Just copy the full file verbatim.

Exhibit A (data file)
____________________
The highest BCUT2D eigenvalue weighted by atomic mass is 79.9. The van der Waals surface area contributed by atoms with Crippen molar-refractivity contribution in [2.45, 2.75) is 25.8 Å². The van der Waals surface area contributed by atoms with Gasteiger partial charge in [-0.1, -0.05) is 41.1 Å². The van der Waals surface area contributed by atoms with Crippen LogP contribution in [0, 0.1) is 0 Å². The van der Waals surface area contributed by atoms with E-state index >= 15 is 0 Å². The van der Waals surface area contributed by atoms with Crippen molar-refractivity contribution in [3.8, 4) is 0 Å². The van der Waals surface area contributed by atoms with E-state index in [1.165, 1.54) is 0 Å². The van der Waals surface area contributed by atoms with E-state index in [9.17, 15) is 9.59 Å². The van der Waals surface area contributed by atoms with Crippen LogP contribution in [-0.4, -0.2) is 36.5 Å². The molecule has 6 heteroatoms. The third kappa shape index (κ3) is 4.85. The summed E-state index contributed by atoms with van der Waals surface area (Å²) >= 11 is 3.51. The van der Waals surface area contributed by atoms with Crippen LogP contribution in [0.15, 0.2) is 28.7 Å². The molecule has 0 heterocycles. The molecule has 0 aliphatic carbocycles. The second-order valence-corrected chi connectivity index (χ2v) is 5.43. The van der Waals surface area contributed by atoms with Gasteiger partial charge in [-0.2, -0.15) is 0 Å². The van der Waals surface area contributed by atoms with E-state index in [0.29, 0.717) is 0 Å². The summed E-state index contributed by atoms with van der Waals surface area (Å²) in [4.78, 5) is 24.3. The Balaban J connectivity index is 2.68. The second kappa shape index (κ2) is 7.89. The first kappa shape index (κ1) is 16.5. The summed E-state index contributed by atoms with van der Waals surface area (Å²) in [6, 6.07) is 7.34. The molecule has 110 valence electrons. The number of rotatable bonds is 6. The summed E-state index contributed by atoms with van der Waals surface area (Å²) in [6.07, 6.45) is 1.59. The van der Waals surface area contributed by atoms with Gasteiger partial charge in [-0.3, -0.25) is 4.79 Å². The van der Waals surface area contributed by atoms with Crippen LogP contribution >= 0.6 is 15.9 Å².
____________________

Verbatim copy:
The highest BCUT2D eigenvalue weighted by atomic mass is 79.9. The van der Waals surface area contributed by atoms with Crippen molar-refractivity contribution in [2.45, 2.75) is 25.8 Å². The van der Waals surface area contributed by atoms with Gasteiger partial charge in [-0.1, -0.05) is 41.1 Å². The van der Waals surface area contributed by atoms with Crippen LogP contribution in [0, 0.1) is 0 Å². The van der Waals surface area contributed by atoms with E-state index >= 15 is 0 Å². The van der Waals surface area contributed by atoms with Crippen molar-refractivity contribution in [3.8, 4) is 0 Å². The van der Waals surface area contributed by atoms with E-state index in [1.165, 1.54) is 0 Å². The van der Waals surface area contributed by atoms with E-state index in [9.17, 15) is 9.59 Å². The van der Waals surface area contributed by atoms with Crippen LogP contribution in [-0.4, -0.2) is 36.5 Å². The molecule has 6 heteroatoms. The third kappa shape index (κ3) is 4.85. The summed E-state index contributed by atoms with van der Waals surface area (Å²) >= 11 is 3.51. The van der Waals surface area contributed by atoms with Crippen LogP contribution in [0.15, 0.2) is 28.7 Å². The molecule has 0 heterocycles. The molecule has 0 aliphatic carbocycles. The second-order valence-corrected chi connectivity index (χ2v) is 5.43. The van der Waals surface area contributed by atoms with Gasteiger partial charge in [-0.2, -0.15) is 0 Å². The van der Waals surface area contributed by atoms with E-state index in [0.29, 0.717) is 0 Å². The summed E-state index contributed by atoms with van der Waals surface area (Å²) in [4.78, 5) is 24.3. The Balaban J connectivity index is 2.68. The second kappa shape index (κ2) is 7.89. The first kappa shape index (κ1) is 16.5. The summed E-state index contributed by atoms with van der Waals surface area (Å²) in [6, 6.07) is 7.34. The molecule has 110 valence electrons. The number of rotatable bonds is 6. The summed E-state index contributed by atoms with van der Waals surface area (Å²) in [6.07, 6.45) is 1.59. The van der Waals surface area contributed by atoms with Gasteiger partial charge in [-0.3, -0.25) is 4.79 Å². The van der Waals surface area contributed by atoms with Crippen LogP contribution >= 0.6 is 15.9 Å².